The American platoon Lieutenant deploys on the left.

He orders the forward observer to adjust the barrage to the right. Once again the sniper team are unscathed. 

The lieutenant orders the squad and engineers to move forward normally through the ploughed field.

On other flank the platoon sergeant orders the squad outside the chateau onto overwatch and commands the squad behind the hedge to advance.

One of the Shermans moves forward up to the hedge and the gunner is placed on overwatch.

That sees the Americans advance on both flanks. They are covered by the Shermans and a squad on overwatch while an 81mm mortar barrage looks set to work its way up the German line.

I think I can see the writing on the wall and this is as good a time as any to withdraw before the Germans sustain casualties they can ill afford. That was very well played by Dave, an almost text book attack with units all supporting each other and covering any movement with ample firepower. I hadn't planned for such a methodical attack and was set up to try to counter a rapid advance.

My selection of supports were not well thought through. While the minefields certainly blocked that flank, were they really necessary? Surely the 88mm gun and my own anti-tank weapons should have been able to deal with any rush from the Shermans? I should have also expected Dave to be wary of the 88 and keep his Shermans back in safer positions. Perhaps an AT gun like the Pak38 or Pak40 may have been more useful, as the short range of the panzerfaust and panzerschreck allowed the Shermans to sit back and fire from longer range. The Pak40 is seven support points, but if it could have dealt with the Shermans it may have been worth the investment.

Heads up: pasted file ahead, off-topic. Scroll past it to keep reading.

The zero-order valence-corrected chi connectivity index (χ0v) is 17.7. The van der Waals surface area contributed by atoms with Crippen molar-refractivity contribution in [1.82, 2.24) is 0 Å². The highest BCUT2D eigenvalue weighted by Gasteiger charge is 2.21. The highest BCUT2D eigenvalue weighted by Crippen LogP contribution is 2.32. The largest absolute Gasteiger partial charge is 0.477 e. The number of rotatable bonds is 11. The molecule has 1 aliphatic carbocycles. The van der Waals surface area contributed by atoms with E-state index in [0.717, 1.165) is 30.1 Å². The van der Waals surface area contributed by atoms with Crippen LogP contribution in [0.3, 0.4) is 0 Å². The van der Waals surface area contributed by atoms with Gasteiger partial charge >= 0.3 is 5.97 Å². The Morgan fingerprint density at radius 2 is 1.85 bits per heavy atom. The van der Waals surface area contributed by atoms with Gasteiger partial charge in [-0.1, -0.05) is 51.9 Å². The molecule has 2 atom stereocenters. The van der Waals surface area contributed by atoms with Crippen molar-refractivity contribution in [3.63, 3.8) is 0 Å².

A sniper at three support points was something of a gamble. It might have been a different story if he had taken out the American FO in those early shots, but it was always going to be something of a lottery. Alternatively a mortar barrage at only four support points could have disrupted the Americans' tactics more effectively. However that's to assume a German forward observer could last long enough to bring the barrage down.

Lots to reflect upon and that's to take nothing away from Dave for executing a patient and tactically proficient attack. Nothing else to do now but dust myself off and go again.

The Germans suffered six casualties and so three men are lost permanently. Two are wounded and will miss the next game and one man returns from the aid station. The CO's opinion drops down to -2 and the Men's opinion to -1.

There is no need to track American casualties for this campaign as they can assign a new platoon to every game. The only opinion that matters is that of Colonel Goode who will become overly cautious if there are too many setbacks. For now he remains concerned and the advance continues.

So we now move to scenario 2 Delaying Action at Arthenay and you can find out what happens next in this game report.

You find reports for all the games in this campaign and many other campaigns on the Chain of Command Campaign AAR page here.